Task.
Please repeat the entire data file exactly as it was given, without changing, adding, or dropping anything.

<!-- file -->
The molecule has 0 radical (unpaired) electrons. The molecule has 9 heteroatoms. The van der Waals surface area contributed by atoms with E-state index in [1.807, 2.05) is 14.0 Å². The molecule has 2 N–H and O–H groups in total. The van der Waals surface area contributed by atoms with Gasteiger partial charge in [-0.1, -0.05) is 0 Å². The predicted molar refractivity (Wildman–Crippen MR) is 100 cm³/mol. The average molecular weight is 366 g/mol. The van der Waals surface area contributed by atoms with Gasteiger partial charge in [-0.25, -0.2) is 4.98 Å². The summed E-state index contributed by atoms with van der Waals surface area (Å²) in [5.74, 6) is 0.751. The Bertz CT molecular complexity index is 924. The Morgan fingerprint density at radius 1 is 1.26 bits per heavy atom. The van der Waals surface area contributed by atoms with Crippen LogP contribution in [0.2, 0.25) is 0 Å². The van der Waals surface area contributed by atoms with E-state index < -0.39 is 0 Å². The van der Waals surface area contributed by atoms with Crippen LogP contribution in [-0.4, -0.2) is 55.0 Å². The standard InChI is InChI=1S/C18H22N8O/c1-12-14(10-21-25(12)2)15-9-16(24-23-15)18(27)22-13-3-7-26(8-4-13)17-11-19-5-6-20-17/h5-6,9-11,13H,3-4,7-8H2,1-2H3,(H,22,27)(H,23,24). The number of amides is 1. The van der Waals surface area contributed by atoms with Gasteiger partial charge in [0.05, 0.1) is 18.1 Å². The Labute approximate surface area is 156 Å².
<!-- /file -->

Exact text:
The molecule has 0 radical (unpaired) electrons. The molecule has 9 heteroatoms. The van der Waals surface area contributed by atoms with E-state index in [1.807, 2.05) is 14.0 Å². The molecule has 2 N–H and O–H groups in total. The van der Waals surface area contributed by atoms with Gasteiger partial charge in [-0.1, -0.05) is 0 Å². The predicted molar refractivity (Wildman–Crippen MR) is 100 cm³/mol. The average molecular weight is 366 g/mol. The van der Waals surface area contributed by atoms with Gasteiger partial charge in [-0.25, -0.2) is 4.98 Å². The summed E-state index contributed by atoms with van der Waals surface area (Å²) in [5.74, 6) is 0.751. The Bertz CT molecular complexity index is 924. The Morgan fingerprint density at radius 1 is 1.26 bits per heavy atom. The van der Waals surface area contributed by atoms with Crippen LogP contribution in [0.2, 0.25) is 0 Å². The van der Waals surface area contributed by atoms with E-state index < -0.39 is 0 Å². The van der Waals surface area contributed by atoms with Crippen LogP contribution in [-0.4, -0.2) is 55.0 Å². The standard InChI is InChI=1S/C18H22N8O/c1-12-14(10-21-25(12)2)15-9-16(24-23-15)18(27)22-13-3-7-26(8-4-13)17-11-19-5-6-20-17/h5-6,9-11,13H,3-4,7-8H2,1-2H3,(H,22,27)(H,23,24). The number of amides is 1. The van der Waals surface area contributed by atoms with Gasteiger partial charge in [0.05, 0.1) is 18.1 Å². The Labute approximate surface area is 156 Å².